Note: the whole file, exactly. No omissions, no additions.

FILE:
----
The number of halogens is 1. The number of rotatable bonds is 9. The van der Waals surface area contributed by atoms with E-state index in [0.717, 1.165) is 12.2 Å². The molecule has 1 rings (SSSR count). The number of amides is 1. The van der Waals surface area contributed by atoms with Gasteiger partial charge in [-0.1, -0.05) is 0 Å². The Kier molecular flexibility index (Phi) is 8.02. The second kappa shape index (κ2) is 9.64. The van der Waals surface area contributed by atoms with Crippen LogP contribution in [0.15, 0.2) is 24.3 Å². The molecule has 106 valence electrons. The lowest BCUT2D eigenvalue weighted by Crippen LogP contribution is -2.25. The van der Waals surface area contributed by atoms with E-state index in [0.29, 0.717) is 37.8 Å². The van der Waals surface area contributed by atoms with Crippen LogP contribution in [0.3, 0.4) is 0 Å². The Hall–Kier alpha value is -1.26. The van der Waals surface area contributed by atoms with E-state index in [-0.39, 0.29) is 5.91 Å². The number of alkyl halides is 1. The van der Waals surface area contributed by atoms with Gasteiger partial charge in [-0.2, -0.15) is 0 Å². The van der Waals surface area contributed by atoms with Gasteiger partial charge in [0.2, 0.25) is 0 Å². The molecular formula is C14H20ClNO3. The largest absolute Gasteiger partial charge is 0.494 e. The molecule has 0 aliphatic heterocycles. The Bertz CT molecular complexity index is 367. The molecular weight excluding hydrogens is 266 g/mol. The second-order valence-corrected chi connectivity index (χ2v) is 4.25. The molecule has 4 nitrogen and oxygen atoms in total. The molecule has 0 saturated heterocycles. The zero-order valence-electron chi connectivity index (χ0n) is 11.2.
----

The number of halogens is 1. The number of rotatable bonds is 9. The van der Waals surface area contributed by atoms with E-state index in [0.717, 1.165) is 12.2 Å². The molecule has 1 rings (SSSR count). The number of amides is 1. The van der Waals surface area contributed by atoms with Gasteiger partial charge in [-0.1, -0.05) is 0 Å². The Kier molecular flexibility index (Phi) is 8.02. The second kappa shape index (κ2) is 9.64. The van der Waals surface area contributed by atoms with Crippen LogP contribution in [0.15, 0.2) is 24.3 Å². The molecule has 106 valence electrons. The lowest BCUT2D eigenvalue weighted by Crippen LogP contribution is -2.25. The van der Waals surface area contributed by atoms with E-state index in [0.29, 0.717) is 37.8 Å². The van der Waals surface area contributed by atoms with Crippen LogP contribution in [0.3, 0.4) is 0 Å². The Hall–Kier alpha value is -1.26. The van der Waals surface area contributed by atoms with E-state index in [-0.39, 0.29) is 5.91 Å². The number of alkyl halides is 1. The van der Waals surface area contributed by atoms with Gasteiger partial charge in [-0.2, -0.15) is 0 Å². The van der Waals surface area contributed by atoms with Gasteiger partial charge in [0.2, 0.25) is 0 Å². The molecular formula is C14H20ClNO3. The largest absolute Gasteiger partial charge is 0.494 e. The molecule has 0 aliphatic heterocycles. The Bertz CT molecular complexity index is 367. The molecular weight excluding hydrogens is 266 g/mol. The second-order valence-corrected chi connectivity index (χ2v) is 4.25. The molecule has 4 nitrogen and oxygen atoms in total. The molecule has 0 saturated heterocycles. The zero-order valence-electron chi connectivity index (χ0n) is 11.2.